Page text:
How I Found My Christmas Spirit
Updated: Feb 12
This pre-Christmas season has been hard. I wanted to be excited for the upcoming holidays, but instead of excitement, I felt empty. The things I have always looked forward to about Christmas just left me feeling uninterested this year. I don’t know why, and I wish I could better explain it. But I can’t.
(Don’t worry. I’m okay. Nothing catastrophic happening here. Just crazy, busy, beautiful life as a family of seven.)
My husband saw my struggle to get in the spirit and did what he does best—he supported me. He knew that growing up I had a favorite Christmas CD by Garth Brooks. So he secretly scoured the internet and found the treasure. He texted me the day it was delivered and gave me permission to open it without him. I am a much more patient gift giver and receiver than he is, so I waited until he got home.
He watched in anticipation as I opened the package to find Garth staring back at me. Tears dropped onto the case as I thanked my sweet husband. I had looked for the CD before but because it was old and only available on sites selling used items, I lost patience and gave up. Now, here it was in my hands.
Headed out for preschool pick-up the next morning, I popped it into the suburban’s CD player, met only by silence and an error message flashing on the screen. Ugh.
A damaged CD as a gift seemed to appropriately match my Christmas spirit or lack thereof.
Later, I tried again, and this time, it worked perfectly. As I drove home, I waited anxiously for my favorite song, skipping through the classics in search of it. But I never found it.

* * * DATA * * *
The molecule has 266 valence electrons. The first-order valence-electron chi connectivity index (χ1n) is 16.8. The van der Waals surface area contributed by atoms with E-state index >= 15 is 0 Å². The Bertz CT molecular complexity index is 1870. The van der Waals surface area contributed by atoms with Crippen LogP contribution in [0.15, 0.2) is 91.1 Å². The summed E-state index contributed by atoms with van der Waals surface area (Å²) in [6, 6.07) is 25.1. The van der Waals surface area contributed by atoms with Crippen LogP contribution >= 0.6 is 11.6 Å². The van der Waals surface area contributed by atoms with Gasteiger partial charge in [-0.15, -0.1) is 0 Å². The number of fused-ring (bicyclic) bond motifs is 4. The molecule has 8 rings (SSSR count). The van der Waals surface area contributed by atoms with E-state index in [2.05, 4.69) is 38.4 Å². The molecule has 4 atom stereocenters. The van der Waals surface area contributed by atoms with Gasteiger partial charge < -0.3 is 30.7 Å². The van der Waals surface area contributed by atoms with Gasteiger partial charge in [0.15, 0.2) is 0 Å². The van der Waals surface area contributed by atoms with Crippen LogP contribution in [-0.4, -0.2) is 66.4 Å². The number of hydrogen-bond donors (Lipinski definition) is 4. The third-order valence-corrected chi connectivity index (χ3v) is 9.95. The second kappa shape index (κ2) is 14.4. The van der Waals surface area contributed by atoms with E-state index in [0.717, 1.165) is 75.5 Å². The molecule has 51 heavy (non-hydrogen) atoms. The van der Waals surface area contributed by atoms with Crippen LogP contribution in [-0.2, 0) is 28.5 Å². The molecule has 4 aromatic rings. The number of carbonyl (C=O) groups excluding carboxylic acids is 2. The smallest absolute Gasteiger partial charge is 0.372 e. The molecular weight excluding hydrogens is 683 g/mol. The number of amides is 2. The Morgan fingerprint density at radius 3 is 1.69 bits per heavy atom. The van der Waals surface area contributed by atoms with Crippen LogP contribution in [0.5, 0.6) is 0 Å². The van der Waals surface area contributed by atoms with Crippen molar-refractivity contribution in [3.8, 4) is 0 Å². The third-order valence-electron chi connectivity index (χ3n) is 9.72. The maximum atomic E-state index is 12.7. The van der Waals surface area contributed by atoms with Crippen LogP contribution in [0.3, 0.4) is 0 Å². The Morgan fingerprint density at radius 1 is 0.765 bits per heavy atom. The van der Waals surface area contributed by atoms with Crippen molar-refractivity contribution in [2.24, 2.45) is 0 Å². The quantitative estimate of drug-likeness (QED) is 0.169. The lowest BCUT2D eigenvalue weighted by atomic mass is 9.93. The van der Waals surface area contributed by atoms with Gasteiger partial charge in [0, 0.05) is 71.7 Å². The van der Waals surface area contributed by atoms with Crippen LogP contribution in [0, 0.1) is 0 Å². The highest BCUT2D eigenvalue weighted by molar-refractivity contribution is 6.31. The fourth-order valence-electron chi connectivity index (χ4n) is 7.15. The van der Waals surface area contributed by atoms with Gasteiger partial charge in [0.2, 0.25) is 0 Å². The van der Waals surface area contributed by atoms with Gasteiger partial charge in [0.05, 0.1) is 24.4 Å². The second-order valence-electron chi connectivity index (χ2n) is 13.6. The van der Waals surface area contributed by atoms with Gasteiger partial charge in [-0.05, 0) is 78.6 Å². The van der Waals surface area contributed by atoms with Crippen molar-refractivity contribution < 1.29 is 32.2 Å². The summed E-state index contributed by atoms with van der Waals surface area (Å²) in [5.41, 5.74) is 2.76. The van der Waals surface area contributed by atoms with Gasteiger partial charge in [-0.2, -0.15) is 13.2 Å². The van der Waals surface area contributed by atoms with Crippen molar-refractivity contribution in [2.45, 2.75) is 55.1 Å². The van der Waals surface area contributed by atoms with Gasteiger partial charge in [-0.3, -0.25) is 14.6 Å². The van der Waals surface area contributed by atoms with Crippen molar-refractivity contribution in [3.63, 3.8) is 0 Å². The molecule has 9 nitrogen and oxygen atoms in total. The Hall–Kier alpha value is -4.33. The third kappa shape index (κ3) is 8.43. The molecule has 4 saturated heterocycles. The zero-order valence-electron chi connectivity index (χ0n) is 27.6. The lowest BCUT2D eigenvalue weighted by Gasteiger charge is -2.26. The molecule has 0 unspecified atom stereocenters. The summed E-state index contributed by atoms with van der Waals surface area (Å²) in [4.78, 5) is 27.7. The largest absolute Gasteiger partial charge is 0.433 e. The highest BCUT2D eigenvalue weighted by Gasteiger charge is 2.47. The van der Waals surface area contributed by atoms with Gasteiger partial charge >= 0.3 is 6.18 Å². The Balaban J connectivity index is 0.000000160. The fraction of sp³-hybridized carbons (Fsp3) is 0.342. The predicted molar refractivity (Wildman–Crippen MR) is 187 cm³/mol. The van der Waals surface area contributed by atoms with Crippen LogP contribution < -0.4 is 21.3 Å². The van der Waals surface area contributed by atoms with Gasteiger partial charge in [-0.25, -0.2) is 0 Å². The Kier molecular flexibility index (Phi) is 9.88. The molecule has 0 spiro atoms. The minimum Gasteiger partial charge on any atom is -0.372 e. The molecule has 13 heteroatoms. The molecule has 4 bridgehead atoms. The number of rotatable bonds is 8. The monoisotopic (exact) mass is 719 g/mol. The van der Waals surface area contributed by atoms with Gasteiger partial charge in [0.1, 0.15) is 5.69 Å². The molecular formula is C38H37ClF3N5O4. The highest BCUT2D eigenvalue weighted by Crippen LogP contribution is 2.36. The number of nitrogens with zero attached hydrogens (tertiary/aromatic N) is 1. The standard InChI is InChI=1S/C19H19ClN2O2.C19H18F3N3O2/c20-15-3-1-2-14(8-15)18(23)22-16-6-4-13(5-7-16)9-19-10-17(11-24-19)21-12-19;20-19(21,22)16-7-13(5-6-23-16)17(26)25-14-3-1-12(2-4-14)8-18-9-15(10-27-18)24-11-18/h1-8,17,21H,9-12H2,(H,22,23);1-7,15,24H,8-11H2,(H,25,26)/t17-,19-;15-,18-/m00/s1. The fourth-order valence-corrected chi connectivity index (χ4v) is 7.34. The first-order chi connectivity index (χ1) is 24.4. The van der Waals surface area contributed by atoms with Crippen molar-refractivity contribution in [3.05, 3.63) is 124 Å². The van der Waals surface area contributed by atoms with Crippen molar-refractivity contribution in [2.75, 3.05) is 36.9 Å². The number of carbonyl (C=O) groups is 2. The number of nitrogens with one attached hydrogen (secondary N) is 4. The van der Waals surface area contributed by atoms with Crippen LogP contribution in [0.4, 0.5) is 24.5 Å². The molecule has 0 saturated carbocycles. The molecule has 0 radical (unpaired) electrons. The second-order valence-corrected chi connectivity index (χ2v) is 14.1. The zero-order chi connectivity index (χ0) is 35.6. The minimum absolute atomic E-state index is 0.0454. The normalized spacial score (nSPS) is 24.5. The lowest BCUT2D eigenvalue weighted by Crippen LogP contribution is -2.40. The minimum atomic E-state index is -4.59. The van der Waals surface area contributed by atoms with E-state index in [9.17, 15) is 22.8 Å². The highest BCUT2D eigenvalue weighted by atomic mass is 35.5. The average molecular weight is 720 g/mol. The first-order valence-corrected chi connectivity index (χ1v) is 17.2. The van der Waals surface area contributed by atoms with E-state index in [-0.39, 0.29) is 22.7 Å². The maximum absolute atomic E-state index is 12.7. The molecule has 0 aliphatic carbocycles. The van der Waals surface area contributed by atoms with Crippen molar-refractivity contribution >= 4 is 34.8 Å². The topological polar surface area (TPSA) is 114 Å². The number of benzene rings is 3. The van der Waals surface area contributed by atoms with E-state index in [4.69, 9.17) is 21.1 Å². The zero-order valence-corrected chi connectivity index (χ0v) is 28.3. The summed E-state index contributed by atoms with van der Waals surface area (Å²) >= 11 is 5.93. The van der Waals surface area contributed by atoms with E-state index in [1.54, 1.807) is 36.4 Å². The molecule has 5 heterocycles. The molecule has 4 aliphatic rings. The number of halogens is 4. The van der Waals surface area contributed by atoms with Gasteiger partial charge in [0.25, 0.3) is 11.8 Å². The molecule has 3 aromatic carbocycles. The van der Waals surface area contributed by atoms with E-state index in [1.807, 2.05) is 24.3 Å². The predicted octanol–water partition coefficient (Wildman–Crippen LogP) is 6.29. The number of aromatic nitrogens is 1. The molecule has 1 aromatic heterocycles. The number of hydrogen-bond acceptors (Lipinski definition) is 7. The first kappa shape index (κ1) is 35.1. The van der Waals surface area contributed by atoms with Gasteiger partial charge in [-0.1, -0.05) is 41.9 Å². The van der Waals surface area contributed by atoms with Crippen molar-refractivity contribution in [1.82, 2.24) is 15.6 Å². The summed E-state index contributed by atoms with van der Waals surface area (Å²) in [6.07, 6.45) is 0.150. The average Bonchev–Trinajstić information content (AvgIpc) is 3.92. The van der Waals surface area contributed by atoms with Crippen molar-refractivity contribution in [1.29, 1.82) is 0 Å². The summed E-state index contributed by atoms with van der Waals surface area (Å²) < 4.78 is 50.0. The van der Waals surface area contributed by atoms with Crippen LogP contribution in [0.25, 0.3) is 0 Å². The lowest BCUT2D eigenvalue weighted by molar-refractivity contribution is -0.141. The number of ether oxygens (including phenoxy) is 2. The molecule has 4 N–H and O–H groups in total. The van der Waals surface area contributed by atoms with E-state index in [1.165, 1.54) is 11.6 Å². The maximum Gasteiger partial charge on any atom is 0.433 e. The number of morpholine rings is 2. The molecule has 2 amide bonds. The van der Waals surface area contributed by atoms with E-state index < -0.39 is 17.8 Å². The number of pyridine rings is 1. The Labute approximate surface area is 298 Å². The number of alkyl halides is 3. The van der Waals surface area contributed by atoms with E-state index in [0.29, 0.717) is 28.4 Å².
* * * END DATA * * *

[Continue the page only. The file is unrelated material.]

It was the wrong CD.
This one had been released in 1999, the album from my childhood was Beyond the Season, released in 1992.
Later that night, I hesitantly told my husband it wasn’t the right CD. He was almost as disappointed as I was. He had tried so hard to find it for me. He quickly jumped on his phone and tracked down the right CD . . . selling for $60! As much as I wanted it, I was the first to say it, “It’s not worth that much.” I decided to enjoy the music of the first CD even without my favorite song.
A few days later, my husband walked in the door and threw a package at me. Confused, I opened it. Inside was THE album. The right CD. The one that transported me to my childhood.
I immediately stuck it in our kitchen CD player and skipped to my favorite song. With tears in my eyes again, I hugged my husband. Then I sunk to the floor and just listened.
I was suddenly a young girl singing beside my mom in the van on the way to and from, well, anywhere during the month of December.
I watched in my memories as the Christmases of my childhood played in my mind.
I listened to the voices of my classmates and me singing “Go Tell It on the Mountain” at our Christmas Eve program.
I heard the precious verses of the Christmas story in Luke recited by nervous, shaky, little voices.
I felt the cold, crisp air fill my lungs as I walked up the sidewalk to our home, eyes skyward looking for reindeer.
I squealed in delight as my grandparents walked through the door—immediately pointing to the mountain of presents that had appeared under the tree while we were at church.
And then Garth’s voice drew me back into reality. I heard my kids in the background and looked around at the evidence of my Christmas present.
Seven days before Christmas sitting on my kitchen floor, I found my Christmas spirit.
Turns out it can’t be found in gift exchanges, holiday baking, wrapping-paper, a beautiful tree, twinkling lights, a holiday concert, or even a nativity scene on display.
It’s found deep in the heart of a giver with a desire to see his bride smile and soak up a song.
It’s found in the memories of a little girl who, as a grown woman, no longer remembers what was in the packages, but remembers how it felt to be loved.
It’s found in a God who uses willing and obedient people to restore the joy of Christmas to hearts that didn’t know how.
It’s found in a relentless God who pursues even hardened hearts.
It’s found through a God who sent His Son, Immanuel, . . .
to be born as a baby . . .
to die as a man . . .
to offer grace and salvation to all who believe.